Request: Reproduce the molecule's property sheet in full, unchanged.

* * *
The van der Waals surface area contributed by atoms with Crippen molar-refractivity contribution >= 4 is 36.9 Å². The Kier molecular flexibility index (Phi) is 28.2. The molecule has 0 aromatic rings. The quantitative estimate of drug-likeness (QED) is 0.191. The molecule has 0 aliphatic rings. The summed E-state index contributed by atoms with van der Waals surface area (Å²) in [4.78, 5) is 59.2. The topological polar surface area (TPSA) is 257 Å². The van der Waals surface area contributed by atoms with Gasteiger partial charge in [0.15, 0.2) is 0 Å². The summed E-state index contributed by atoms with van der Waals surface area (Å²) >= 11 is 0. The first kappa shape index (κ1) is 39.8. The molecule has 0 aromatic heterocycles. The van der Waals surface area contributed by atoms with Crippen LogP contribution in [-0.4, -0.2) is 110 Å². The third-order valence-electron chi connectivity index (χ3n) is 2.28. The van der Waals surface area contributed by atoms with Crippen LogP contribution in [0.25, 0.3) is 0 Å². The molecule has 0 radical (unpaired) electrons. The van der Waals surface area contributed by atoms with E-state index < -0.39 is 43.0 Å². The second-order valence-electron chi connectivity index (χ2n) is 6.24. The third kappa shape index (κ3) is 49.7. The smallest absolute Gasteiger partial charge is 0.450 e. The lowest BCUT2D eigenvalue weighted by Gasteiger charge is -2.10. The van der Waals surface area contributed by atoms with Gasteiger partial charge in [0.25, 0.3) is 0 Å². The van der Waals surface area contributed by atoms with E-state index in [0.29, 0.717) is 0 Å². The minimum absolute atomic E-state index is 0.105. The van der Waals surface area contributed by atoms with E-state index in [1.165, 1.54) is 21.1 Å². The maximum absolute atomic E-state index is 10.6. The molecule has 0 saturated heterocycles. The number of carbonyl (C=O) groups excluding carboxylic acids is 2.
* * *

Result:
The van der Waals surface area contributed by atoms with Crippen molar-refractivity contribution >= 4 is 36.9 Å². The Kier molecular flexibility index (Phi) is 28.2. The molecule has 0 aromatic rings. The quantitative estimate of drug-likeness (QED) is 0.191. The molecule has 0 aliphatic rings. The summed E-state index contributed by atoms with van der Waals surface area (Å²) in [4.78, 5) is 59.2. The topological polar surface area (TPSA) is 257 Å². The van der Waals surface area contributed by atoms with Gasteiger partial charge in [0.15, 0.2) is 0 Å². The summed E-state index contributed by atoms with van der Waals surface area (Å²) >= 11 is 0. The first kappa shape index (κ1) is 39.8. The molecule has 0 aromatic heterocycles. The van der Waals surface area contributed by atoms with Crippen LogP contribution in [-0.4, -0.2) is 110 Å². The third-order valence-electron chi connectivity index (χ3n) is 2.28. The van der Waals surface area contributed by atoms with Crippen LogP contribution in [0.25, 0.3) is 0 Å². The molecule has 0 radical (unpaired) electrons. The van der Waals surface area contributed by atoms with E-state index < -0.39 is 43.0 Å². The second-order valence-electron chi connectivity index (χ2n) is 6.24. The third kappa shape index (κ3) is 49.7. The smallest absolute Gasteiger partial charge is 0.450 e. The lowest BCUT2D eigenvalue weighted by Gasteiger charge is -2.10. The van der Waals surface area contributed by atoms with Gasteiger partial charge in [0.25, 0.3) is 0 Å². The van der Waals surface area contributed by atoms with E-state index in [0.29, 0.717) is 0 Å². The minimum absolute atomic E-state index is 0.105. The van der Waals surface area contributed by atoms with E-state index in [1.165, 1.54) is 21.1 Å². The maximum absolute atomic E-state index is 10.6. The molecule has 0 saturated heterocycles. The number of carbonyl (C=O) groups excluding carboxylic acids is 2.